They're cutting opioid prescriptions by stopping pain before it starts
Doctors today are reducing their patients' need for strong opioid medications after surgery by pre-treating patients with other pain relievers before they even enter the operating room.
While opioids relieve patients' pain and suffering, between 8% and 12% of those who take these drugs develop an opioid use disorder. At Keck Medicine of USC, health professionals are part of a national mobilization effort to tackle the crisis at one of its sources: the doctors who prescribe the drugs.
How? By reducing the need for narcotics among patients undergoing operations.
"Our goal is to fight the opioid epidemic by decreasing the pain so patients need less opioids after surgery," says Keck Medicine anesthesiologist Michael Kim. "After all, the best way to reduce opioid misuse is to avoid using them in the first place."
Kim—an assistant professor of anesthesiology with the Keck School of Medicine of USC—and his colleagues lead Keck Medicine's Enhanced Recovery After Surgery (ERAS) program. ERAS is a slate of nationally recognized practices that help patients recover well while simultaneously reducing the need for opioid medication. And the results are striking: Some surgical groups at Keck Medicine have slashed their opioid usage by 50 to 80% over the past year through ERAS.
Step 1: Start with Non-opioid Pain Medication
A growing body of research suggests that following a non-opioid pain medication protocol improves patient outcomes and speeds up recovery.
Carol Peden, professor of anesthesiology with the Keck School of Medicine, says, "prior to the current systemwide approach with ERAS, we had pockets of excellence with Keck Medicine surgeons using these techniques. Now we are systematically embedding this approach across service lines, so more patients benefit."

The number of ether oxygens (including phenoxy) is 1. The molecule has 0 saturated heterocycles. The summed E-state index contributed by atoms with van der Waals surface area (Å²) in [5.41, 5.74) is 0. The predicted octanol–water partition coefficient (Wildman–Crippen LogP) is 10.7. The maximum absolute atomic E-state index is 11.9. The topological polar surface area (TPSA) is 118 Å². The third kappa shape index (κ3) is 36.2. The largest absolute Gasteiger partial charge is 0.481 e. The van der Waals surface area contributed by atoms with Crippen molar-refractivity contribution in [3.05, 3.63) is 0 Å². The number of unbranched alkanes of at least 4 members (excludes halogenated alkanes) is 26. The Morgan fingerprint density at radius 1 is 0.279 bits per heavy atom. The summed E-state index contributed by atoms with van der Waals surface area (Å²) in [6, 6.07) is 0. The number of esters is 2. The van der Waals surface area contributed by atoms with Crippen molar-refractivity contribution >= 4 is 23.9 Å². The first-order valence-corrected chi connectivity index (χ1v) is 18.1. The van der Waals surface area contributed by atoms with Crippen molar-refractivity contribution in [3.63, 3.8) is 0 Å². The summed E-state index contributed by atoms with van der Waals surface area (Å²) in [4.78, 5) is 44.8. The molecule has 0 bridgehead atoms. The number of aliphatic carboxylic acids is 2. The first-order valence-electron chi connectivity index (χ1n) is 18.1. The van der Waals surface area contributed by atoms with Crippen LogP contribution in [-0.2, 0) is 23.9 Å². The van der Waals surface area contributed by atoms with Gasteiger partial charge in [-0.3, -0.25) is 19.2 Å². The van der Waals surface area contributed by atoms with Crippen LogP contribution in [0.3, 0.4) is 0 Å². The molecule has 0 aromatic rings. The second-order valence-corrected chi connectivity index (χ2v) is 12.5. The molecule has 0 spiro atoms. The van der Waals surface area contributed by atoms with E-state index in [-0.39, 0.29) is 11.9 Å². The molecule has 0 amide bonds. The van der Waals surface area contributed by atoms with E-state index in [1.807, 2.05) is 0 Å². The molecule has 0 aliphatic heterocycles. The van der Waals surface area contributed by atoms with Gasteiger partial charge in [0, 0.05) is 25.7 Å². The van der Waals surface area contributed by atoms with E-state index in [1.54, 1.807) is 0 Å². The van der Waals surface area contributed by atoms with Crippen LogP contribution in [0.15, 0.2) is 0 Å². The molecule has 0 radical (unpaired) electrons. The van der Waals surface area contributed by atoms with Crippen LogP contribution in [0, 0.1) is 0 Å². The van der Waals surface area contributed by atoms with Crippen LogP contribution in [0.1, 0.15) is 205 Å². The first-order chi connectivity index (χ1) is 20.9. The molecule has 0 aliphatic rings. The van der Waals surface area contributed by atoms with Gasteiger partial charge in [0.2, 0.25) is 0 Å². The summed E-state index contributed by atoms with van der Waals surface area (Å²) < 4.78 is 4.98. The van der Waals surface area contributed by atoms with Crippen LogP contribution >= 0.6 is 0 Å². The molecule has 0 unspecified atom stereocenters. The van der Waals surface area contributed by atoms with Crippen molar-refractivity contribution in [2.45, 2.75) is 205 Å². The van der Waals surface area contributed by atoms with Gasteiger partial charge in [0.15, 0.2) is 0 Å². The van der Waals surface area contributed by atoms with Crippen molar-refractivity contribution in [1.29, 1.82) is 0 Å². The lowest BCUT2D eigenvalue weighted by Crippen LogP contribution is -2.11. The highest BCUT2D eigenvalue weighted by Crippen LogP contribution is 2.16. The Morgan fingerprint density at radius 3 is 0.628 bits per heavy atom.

When Peden saw her first patient treated with an ERAS approach, she couldn't believe her eyes. "I walked in the morning after he had a major bowel resection, and he was sitting out of bed, alert and smiling," says Peden, who has international experience with ERAS. The strategy is effective, in part, because the care starts before surgery: The patient and family are prepared and working with their health care team to meet common goals.
Here's how it works:
Pre-treat the Pain Before Surgery
Research confirms that patients do better when they know what to expect, especially when pain is involved. Keck Medicine physicians develop a roadmap of patients' health care from pre-op through recovery.
"Before they ever set foot in an operating room, patients know their projected length of hospital stay, their expected level of pain and how long it will take to get back to their usual activities," Kim says. When surgeons make their first incision, the body reacts to the injury, initiating a reflex stress response. But under ERAS, doctors blunt that response by "pre-loading" patients with non-narcotic pain relievers, such as acetaminophen (Tylenol), gabapentin and non-steroidal anti-inflammatory drugs like ibuprofen, for up to three days before surgery.